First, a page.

I appreciate the document’s clarity on this issue.  It all comes down to this — the claim of the Roman Catholic Church to the primacy of the Bishop of Rome and the Pope as the universal monarch of the church is the defining issue.  Roman Catholics and Evangelicals should together recognize the importance of that claim.  We should together realize and admit that this is an issue worthy of division.  The Roman Catholic Church is willing to go so far as to assert that any church that denies the papacy is no true church.  Evangelicals should be equally candid in asserting that any church defined by the claims of the papacy is no true church. This is not a theological game for children, it is the honest recognition of the importance of the question.

The Reformers and their heirs put their lives on the line in order to stake this claim.  In this era of confusion and theological laxity we often forget that this was one of the defining issues of the Reformation itself.  Both the Reformers and the Roman Catholic Church staked their claim to be the true church — and both revealed their most essential convictions in making their argument.  As Martin Luther and John Calvin both made clear, the first mark of the true Church is the ministry of the Word — the preaching of the Gospel.  The Reformers indicted the Roman Catholic Church for failing to exhibit this mark, and thus failing to be a true Church.  The Catholic church returned the favor, defining the church in terms of the papacy and magisterial authority.  Those claims have not changed.

I also appreciate the spiritual concern reflected in this document.  The artificial and deadly dangerous game of ecumenical confusion has obscured issues of grave concern for our souls.  I truly believe that Pope Benedict and the Congregation for the Doctrine of the Faith are concerned for our evangelical souls and our evangelical congregations.  Pope Benedict is not playing a game.  He is not asserting a claim to primacy on the playground.  He, along with the Magisterium of his church, believes that Protestant churches are gravely defective and that our souls are in danger.  His sacramental theology plays a large role in this concern, for he believes and teaches that a church without submission to the papacy has no guaranteed efficacy for its sacraments.  (This point, by the way, explains why the Protestant churches that claim a sacramental theology are more concerned about this Vatican statement — it denies the basic validity of their sacraments.)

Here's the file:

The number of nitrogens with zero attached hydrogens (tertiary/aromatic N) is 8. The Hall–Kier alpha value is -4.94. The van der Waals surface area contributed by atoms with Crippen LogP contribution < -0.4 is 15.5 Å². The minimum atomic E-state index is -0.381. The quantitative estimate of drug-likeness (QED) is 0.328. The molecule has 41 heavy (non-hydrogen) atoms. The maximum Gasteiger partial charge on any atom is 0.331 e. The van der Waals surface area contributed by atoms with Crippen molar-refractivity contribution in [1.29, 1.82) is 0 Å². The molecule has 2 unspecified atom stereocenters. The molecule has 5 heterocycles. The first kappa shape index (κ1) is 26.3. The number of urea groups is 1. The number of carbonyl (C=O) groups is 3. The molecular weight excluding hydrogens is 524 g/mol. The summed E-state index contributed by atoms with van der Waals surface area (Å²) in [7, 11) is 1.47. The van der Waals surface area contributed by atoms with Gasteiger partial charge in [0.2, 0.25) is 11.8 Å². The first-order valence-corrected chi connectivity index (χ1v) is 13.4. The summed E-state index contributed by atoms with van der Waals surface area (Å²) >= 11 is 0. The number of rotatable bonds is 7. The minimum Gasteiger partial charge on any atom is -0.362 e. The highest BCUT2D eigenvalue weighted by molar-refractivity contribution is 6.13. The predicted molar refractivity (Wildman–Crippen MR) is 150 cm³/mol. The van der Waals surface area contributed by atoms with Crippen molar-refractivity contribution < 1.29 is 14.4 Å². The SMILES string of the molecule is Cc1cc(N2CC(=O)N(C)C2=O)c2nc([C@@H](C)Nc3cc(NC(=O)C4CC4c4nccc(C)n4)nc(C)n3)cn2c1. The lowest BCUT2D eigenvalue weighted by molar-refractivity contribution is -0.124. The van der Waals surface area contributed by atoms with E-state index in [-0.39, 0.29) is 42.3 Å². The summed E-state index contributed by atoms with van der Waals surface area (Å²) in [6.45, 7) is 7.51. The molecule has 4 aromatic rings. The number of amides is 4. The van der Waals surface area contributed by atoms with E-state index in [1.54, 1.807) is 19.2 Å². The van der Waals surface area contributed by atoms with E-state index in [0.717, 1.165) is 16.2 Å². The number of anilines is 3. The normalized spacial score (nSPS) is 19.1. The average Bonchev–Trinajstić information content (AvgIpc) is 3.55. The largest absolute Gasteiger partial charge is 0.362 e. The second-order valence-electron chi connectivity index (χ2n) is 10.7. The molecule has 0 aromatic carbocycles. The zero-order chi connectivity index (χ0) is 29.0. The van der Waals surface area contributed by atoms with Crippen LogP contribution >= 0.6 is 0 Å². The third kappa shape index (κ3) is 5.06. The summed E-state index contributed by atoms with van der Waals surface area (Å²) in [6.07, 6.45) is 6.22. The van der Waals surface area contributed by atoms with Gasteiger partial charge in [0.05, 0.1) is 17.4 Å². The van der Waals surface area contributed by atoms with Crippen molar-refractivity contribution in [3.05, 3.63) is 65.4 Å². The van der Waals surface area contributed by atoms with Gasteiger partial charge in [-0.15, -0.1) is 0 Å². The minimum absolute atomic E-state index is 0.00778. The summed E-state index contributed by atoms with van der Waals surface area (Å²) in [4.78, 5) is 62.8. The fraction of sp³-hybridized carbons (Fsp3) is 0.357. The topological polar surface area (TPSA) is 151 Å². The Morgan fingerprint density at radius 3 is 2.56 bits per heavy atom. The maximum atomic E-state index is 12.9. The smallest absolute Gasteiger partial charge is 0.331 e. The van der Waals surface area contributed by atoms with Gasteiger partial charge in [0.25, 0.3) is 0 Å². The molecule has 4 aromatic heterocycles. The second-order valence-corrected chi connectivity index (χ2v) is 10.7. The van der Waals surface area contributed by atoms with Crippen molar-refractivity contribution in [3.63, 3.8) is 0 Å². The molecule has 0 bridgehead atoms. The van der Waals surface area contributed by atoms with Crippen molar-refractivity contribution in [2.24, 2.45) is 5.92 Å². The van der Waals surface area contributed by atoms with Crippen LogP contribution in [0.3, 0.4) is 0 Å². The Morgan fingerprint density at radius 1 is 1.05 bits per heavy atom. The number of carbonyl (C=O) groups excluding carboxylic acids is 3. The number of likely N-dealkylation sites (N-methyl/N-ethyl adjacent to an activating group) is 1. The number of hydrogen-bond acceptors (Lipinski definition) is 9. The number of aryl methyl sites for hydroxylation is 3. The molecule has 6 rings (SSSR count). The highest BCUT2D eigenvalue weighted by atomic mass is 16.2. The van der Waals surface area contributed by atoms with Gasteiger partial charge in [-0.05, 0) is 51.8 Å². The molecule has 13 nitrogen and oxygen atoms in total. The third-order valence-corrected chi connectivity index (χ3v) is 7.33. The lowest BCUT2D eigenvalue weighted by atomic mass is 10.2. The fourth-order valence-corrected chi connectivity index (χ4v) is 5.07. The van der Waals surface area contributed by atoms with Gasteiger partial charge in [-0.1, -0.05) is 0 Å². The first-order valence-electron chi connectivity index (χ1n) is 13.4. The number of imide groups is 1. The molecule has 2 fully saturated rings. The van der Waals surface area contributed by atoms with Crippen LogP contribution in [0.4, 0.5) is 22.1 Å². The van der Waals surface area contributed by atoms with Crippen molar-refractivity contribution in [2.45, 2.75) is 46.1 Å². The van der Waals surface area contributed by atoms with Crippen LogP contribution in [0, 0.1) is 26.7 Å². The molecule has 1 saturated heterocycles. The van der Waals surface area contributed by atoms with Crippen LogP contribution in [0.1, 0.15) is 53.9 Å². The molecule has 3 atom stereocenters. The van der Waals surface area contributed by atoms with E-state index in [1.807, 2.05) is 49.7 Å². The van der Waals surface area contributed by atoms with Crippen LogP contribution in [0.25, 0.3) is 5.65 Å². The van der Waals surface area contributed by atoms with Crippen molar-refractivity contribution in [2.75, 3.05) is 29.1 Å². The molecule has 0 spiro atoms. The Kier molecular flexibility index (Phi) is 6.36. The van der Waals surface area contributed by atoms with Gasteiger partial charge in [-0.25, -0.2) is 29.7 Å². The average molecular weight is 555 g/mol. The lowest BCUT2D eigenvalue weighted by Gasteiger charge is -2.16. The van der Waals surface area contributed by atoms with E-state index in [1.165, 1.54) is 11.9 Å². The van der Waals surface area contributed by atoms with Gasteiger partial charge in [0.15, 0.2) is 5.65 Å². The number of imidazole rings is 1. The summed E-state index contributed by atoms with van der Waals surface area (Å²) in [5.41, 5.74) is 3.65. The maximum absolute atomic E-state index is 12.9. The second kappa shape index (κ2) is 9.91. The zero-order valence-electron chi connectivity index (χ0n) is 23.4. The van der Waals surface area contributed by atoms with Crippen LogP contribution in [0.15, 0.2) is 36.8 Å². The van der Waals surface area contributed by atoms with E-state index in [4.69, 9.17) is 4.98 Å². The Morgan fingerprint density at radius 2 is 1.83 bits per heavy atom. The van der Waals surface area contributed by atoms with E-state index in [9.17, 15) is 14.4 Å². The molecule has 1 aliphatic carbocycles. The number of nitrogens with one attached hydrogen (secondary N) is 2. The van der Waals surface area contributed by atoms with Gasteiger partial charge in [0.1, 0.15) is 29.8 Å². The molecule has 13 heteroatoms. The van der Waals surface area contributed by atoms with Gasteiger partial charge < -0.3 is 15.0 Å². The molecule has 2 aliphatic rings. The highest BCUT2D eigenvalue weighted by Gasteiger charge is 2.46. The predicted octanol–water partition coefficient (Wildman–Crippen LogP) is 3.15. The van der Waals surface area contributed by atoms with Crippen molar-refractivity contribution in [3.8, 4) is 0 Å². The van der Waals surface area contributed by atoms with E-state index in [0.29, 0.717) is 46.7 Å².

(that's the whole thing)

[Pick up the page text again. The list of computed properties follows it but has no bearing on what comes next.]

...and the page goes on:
I actually appreciate the Pope’s concern.  If he is right, we are endangering our souls and the souls of our church members.  Of course, I am convinced that he is not right — not right on the papacy, not right on the sacraments, not right on the priesthood, not right on the Gospel, not right on the church.

The Roman Catholic Church believes we are in spiritual danger for obstinately and disobediently excluding ourselves from submission to its universal claims and its papacy.  Evangelicals should be concerned that Catholics are in spiritual danger for their submission to these very claims.  We both understand what is at stake.

The Rev. Mark Hanson, presiding bishop of the Evangelical Lutheran Church in America, responded to the press by saying that the Vatican’s “exclusive claims” are “troubling.”  He also said, “what may have been meant to clarify has caused pain.”

I will let Bishop Hanson explain his pain.  I do not see this new Vatican statement as an innovation or an insult.  I see it as a clarification and a helpful demarcation of the issues at stake.

I appreciate the Roman Catholic Church’s candor on this issue, and I believe that Evangelical Christians, with equal respect and clarity, should respond in kind.  This is a time to be respectfully candid — not a time to be offended.

R. Albert Mohler, Jr.

I am always glad to hear from readers. Write me using the contact form. Follow regular updates on Twitter at @albertmohler.

Subscribe via email for daily Briefings and more (unsubscribe at any time).